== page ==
[pct-l] In the abundance of water, filter and carry, anyway

ned at mountaineducation.org ned at mountaineducation.org
Thu Aug 12 11:26:43 CDT 2010

We're right there with Sean.

You don't know what is ahead. Sure, the creeks are flowing fine, but carry 
plenty of water for when your body wants it. Clear thought and good decision 
making is aided by adequate hydration (as well as electrolytes, etc.).

Our general rule we teach our students is to carry at least two quarts all 
the time. Hydration bladders are really good because you can get that drink 
of water even while walking.

We do not trust unfiltered water, even in winter (even if giardia could be 
coming from our own poor sanitary habits), so any stop for bladder/canteen 
refills requires the pump and time (not such a bad thing, really). Thus, all 
that overflowing water from spring runoff which is on the trail as well as 
all around it, is not a simple "dip-in-and-refill" situation. We haven't had 
a G.I. incident (abdominal cramps, diarrhea, etc.) in many years, but it 
means we assume the weight of a pump.

For water-remote campsites (like scenic ridges, passes, high bowls, peaks 
and the like), we fill the two-and-a-half gallon water bag on the way up as 
well as everything else for evening and night time thirst and two cooked 

I've experienced dry nights without water and they weren't fun. Whatever the 
body goes through when it gets dehydrated, it doesn't feel good and the 
headache wasn't pleasant.

Ned Tibbits, Director
Mountain Education
1106A Ski Run Blvd
South Lake Tahoe, Ca. 96150
    P: 888-996-8333
    F: 530-541-1456
    C: 530-721-1551
----- Original Message ----- 
From: "Sean 'Miner' Nordeen" <sean at lifesadventures.net>
To: <pct-l at backcountry.net>
Sent: Wednesday, August 11, 2010 11:34 PM
Subject: [pct-l] In the abundance of water, the fool is thirsty

> There is something else you could have done that I frequently have done in 
> SoCal sections.  If you find that the temps are causing you to go through 
> too much of your water too fast and that you won't have enough to get to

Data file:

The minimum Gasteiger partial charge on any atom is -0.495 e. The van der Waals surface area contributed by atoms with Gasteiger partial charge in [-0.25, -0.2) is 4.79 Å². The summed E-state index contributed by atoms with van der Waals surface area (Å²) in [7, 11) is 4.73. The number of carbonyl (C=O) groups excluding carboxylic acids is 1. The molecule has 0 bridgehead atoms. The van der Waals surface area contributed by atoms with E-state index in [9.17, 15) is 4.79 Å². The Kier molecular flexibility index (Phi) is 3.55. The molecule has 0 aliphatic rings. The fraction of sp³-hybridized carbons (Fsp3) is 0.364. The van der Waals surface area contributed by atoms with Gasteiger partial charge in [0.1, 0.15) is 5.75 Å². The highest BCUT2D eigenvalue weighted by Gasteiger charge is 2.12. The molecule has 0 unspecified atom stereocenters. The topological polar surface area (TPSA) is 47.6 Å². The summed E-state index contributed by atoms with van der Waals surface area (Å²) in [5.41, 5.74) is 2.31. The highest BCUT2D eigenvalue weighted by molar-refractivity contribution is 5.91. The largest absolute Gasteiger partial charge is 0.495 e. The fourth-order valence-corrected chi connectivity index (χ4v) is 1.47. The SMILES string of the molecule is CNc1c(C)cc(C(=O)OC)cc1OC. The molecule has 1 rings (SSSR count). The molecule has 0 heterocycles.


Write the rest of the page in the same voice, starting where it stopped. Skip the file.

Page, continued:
> the next water source, you find some shade and STOP.  Wait out the heat 
> and continue on to the next water source when the temps are cooler so you 
> don't need to drink as much.  Do this even if that means hiking into the 
> dark.  And if you are worried that the situation will continue the next 
> day, you force yourself to get up at first light and hike when its cool. 
> I find that I can hike more then half my daily mileage easily during the 
> cool of the early morning and it takes much less time then hiking during 
> the heat of the day since my body doesn't have to work to stay cool at the 
> same time.   Just a thought for your future trips.
> As a general rule, I always hike with at least 3L carrying capacity even 
> if I know water will be abundant; though I often dry camp which requires 
> carrying more water into camp.  I'm probably one of the few thru-hikers 
> that still had a 4.5L capacity when hiking Washington last year during the 
> coollness of September; and I obviously never needed all of it.
> -Miner
> ------------------------------------------------------------------------------------------------------------------------
> Check my 2009 PCT Journal out at 
> http://www.pct2009.lifesadventures.net/Journal.php
> _______________________________________________
> Pct-L mailing list
> Pct-L at backcountry.net
> To unsubcribe, or change options visit:
> http://mailman.backcountry.net/mailman/listinfo/pct-l
> List Archives:
> http://mailman.backcountry.net/pipermail/pct-l/
> __________ Information from ESET Smart Security, version of virus 
> signature database 5359 (20100811) __________
> The message was checked by ESET Smart Security.
> http://www.eset.com

More information about the Pct-L mailing list